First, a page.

And as for the regime itself, Zaitouneh says that she joins the Syrian people in still hoping for a swift victory even while preparing for a protracted fight against the status quo.

"It's very difficult to say how close the regime is to collapse. Until this moment there is no important split within the regime, on the official level or the military level. Some experts say that the regime will not collapse like other regimes - part after part - but will suddenly from inside explode. Because it all relates to each other, it's like one body that has been built during the last four decades. They have very complicated economic relations. They have very complicated power relations. It might happen at any time."

Until now the Syrian protests have been contrasted with others in their region for their relative lack of violent resistance on the part of activists. Now there are rumblings that is beginning to change. However, although Zaitouneh accepts that some reports that isolated pockets of the Syrian resistance are arming themselves are true - "yes, there are individuals in some cases who carry weapons to defend themselves. It usually fails, though, because they only have very poor weapons and cannot face tanks with Kalashnikovs or hunting guns" - she says that for now the struggle is still a peaceful one.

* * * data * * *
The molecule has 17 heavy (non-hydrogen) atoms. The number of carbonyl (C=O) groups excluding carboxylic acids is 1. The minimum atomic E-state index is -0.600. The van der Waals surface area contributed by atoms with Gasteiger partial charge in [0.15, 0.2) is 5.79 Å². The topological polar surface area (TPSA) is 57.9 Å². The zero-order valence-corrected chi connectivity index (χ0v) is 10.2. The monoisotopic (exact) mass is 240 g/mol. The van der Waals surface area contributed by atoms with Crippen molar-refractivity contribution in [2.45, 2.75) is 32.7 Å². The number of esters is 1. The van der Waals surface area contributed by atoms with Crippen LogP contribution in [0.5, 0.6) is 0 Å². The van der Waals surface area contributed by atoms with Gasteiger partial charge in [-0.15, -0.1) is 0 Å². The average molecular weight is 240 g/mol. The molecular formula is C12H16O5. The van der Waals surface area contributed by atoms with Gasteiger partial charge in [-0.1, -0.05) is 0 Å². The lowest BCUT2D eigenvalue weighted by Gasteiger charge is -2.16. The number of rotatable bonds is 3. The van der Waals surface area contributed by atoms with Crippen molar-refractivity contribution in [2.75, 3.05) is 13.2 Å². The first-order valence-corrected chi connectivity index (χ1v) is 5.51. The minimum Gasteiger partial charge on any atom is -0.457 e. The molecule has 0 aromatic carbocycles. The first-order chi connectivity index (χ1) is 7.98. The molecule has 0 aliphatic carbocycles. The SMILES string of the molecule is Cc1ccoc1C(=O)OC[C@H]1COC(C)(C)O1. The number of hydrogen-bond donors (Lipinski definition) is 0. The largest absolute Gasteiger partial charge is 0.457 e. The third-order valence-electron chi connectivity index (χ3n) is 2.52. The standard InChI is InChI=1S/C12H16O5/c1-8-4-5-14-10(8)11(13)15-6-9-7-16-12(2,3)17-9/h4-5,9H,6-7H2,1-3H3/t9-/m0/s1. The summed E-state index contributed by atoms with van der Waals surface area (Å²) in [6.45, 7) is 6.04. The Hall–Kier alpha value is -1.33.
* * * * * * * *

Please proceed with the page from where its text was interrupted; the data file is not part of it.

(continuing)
On the other hand she also warns that the situation as it stands now can only continue for so long.

"We've said before that whenever there is no hope or alternatives from the international society people will start to think more and more about (violence). It is starting to happen but it is very limited. However we cannot guarantee that the situation will continue like this."

"Before the revolution it was like a dream, only to think that we could reach this point, that one day we would see people in the street chanting for their freedom and against the regime. It was something like magic, you couldn't even imagine. Now it happens, and that means that it is really realistic to think about the moment that this regime, and any other dictatorial regime, will begin to topple. It's not a dream, if we want it we can do it. We can reach our freedom."

Mariana Katzarova, who is the founder of Raw in War, said:

"On the fifth anniversary of Anna Politkovskaya's murder, we are celebrating the courage of yet another woman human rights defender for her determination and courage to stand for the victims of violence and to give voice to those unable to have the world's ear.

"Razan Zaitouneh has become an essential voice representing the heart and soul of the people protesting, aiming for peace and freedom in Syria."

Learn more about Raw In War at their website.